Consumers want faster, less expensive shipping options. Studies indicate that customers now expect 4.5 days to be the maximum acceptable delivery time – down form 5.5 days in 2012.

Here’s a map of USPS’ shipping dates that shows the transit time it takes for each shipping zone from Arlington, Texas. You can see that zones closest to Arlington will be delivered faster, while customers living farther will receive orders later.

Affordable Free Shipping

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Shipping carriers are always actively working towards offering competitive shipping rates with faster delivery options.

However, offering free, two-day, or affordable shipping options to your customers may work against you – especially as deliveries to higher shipping zones add up. Online merchants need to take a step back and consider how offering affordable shipping options will inevitably affect their profit margins and the bottom line.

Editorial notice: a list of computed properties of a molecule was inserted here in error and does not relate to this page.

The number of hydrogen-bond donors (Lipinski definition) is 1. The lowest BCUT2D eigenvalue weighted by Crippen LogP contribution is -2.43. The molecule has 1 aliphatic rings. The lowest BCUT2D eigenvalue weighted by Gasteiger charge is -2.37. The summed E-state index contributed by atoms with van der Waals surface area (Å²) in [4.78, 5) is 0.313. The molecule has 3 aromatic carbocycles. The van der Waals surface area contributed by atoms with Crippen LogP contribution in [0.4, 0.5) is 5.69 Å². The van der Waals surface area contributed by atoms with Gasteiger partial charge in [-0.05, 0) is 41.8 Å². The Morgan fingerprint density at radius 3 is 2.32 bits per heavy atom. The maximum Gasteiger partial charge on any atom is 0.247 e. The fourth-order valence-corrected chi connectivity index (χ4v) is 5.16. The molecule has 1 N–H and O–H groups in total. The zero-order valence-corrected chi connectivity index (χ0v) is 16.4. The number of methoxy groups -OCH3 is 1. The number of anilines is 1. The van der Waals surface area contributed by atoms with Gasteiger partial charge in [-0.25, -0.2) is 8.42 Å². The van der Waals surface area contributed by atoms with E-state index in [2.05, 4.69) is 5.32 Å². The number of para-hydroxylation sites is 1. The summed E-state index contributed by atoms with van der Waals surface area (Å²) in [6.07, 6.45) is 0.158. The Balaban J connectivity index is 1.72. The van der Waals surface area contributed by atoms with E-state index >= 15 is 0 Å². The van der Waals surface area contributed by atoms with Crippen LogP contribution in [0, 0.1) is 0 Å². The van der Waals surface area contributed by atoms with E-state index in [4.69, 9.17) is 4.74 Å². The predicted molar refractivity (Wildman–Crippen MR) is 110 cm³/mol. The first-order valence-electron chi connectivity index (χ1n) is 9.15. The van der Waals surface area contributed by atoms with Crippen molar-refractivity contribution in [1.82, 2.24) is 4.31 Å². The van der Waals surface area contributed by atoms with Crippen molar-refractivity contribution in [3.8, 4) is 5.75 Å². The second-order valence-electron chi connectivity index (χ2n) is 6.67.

Here are the three main ways you can offer affordable (or even free) shipping options to customers without breaking the bank:

  • Set a threshold dollar value at which you’ll offer them free shipping. For example, free shipping on all orders over $150.

  • Add the price of the product and the average shipping charges to come up with the product’s new price. For example, if a product normally retails at $25 and the average shipping charges come out to be around $4.95 per product, you could price the product at $29.95 with free shipping.

  • Ship to fewer (and lower) zones to avoid high shipping charges altogether.

Multiple Fulfillment Centers

The greater the distance between your warehouse and the end customer, the higher the zone and, thus, the higher the delivery charges.

Simply put:

Fewer fulfillment centers = Higher shipping zones = Higher shipping charges

More fulfillment centers = Lower shipping zones = Lower shipping charges

One way to reduce shipping fees is by increasing the number of fulfillment centers you use to store, pick, pack, and ship your inventory. This way you can complete orders from the location that’s nearest to your customers, enabling you to effectively decrease the total transit time and offer low-cost shipping options.